- The thinker: Carcassonne is a little on the light side for me, but it does still hold some appeal for an occasional play. I definitely approve of the slight variant in which players take their next tile immediately after laying their current one, giving them a whole turn to assess where it will work best. But especially with a higher player count there is far too much chaos to really push my gaming buttons.
- The trasher: Don’t let the cartoony art and simple mechanism fool you – played properly, this is a nasty area majority style game, which can even feel a bit like a war game. To a good aggressive player, turtling (heavily defensive) players are like lambs to the slaughter; let them build their little empire, then get in on all the good bits with clever play. Despite this, its never a game I ask for – but am still happy to play once in a while.
- The dabbler: There’s something magical about slowly building up this beautiful visual empire from that one starting tile that makes Carcassonne a joy to play. For me this definitely falls into the ‘experience’ category of board games, where its just nice to sit and chat and watch it evolve – I really don’t mind too much about winning. This can annoy thrashers, who want to feel they’ve vanquished you – not giving them the satisfaction is a win in itself!
It’s fair to say that as you add more players to a game of Carcassonne the chaos level ramps up exponentially. If you’re largely playing for fun this isn’t a problem, but if you’re wanting a strategic game experience it goes out of the window beyond perhaps three.
There’s an interesting comparison here to the other gateway behemoths, Ticket to Ride and Settlers of Catan. Both arguably play better at three to five players, which may be why some people step away from Carcassonne earlier than the other two. This was certainly my experience, but I do still enjoy an occasional game and it certainly doesn’t preclude it from being a gateway classic all the same – especially at its low price point.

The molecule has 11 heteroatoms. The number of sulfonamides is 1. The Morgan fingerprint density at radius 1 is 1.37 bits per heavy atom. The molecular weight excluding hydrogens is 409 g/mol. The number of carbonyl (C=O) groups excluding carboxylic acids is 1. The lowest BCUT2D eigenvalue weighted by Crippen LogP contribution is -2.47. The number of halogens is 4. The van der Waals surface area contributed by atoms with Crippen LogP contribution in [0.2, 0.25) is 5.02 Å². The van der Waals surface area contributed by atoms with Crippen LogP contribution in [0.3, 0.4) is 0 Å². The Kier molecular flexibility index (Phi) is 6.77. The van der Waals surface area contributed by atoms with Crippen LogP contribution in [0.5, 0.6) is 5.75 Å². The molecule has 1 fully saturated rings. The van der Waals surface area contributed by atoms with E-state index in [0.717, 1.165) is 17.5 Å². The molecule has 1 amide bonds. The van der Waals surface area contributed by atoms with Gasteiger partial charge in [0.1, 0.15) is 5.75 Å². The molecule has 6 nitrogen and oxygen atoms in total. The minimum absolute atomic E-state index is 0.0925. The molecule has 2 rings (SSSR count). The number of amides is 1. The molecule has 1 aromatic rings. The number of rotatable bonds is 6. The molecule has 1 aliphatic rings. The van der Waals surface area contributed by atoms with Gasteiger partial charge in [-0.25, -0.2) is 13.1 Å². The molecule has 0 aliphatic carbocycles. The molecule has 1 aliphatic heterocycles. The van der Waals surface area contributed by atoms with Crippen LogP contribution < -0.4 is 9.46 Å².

Playing ‘pick one, play one’ also leads to some unavoidable rotten luck situations. While this is fair comment, it is easily remedied by using one of the many suggested variants; for example, players have two or three tiles at all times, playing one each turn. While potentially slowing things down a little, this can also add depth for strategic players.
Carcassonne was one of my first buys and it enthralled me for months. It was a large part of drawing me back to the hobby, so for that alone it was worth its weight in gold. But if you’re already past the gateway stage, and don’t see yourself trying to encourage others into the hobby, the days of this being a ‘must have’ may be behind you.
I got Ticket to Ride around the same time, but the latter has seen more than twice the table time in the five years since. I also rate TtR slightly higher, an 8 to a 7.5, largely because I feel it scales better. If I could only have one of the two games on my shelf, I’d choose the trains over the meeples.
But this is in no way a negative review. I’ve still notched around 50 plays, which offers fantastic value for a £20 game – and I’m still always up for it if it gets suggested. Add to this the huge number of small expansions available and you have a game with a lot going for it.
If you are getting back into board games, I’d still put Carcassonne in the top 10 list of ‘must try’ games (now there’s an idea for a blog post…) – its also still just about hanging in the BGG Top 100 list (February 2014) after well over a decade on the market and deserves the massive amount of respect it receives. A true classic.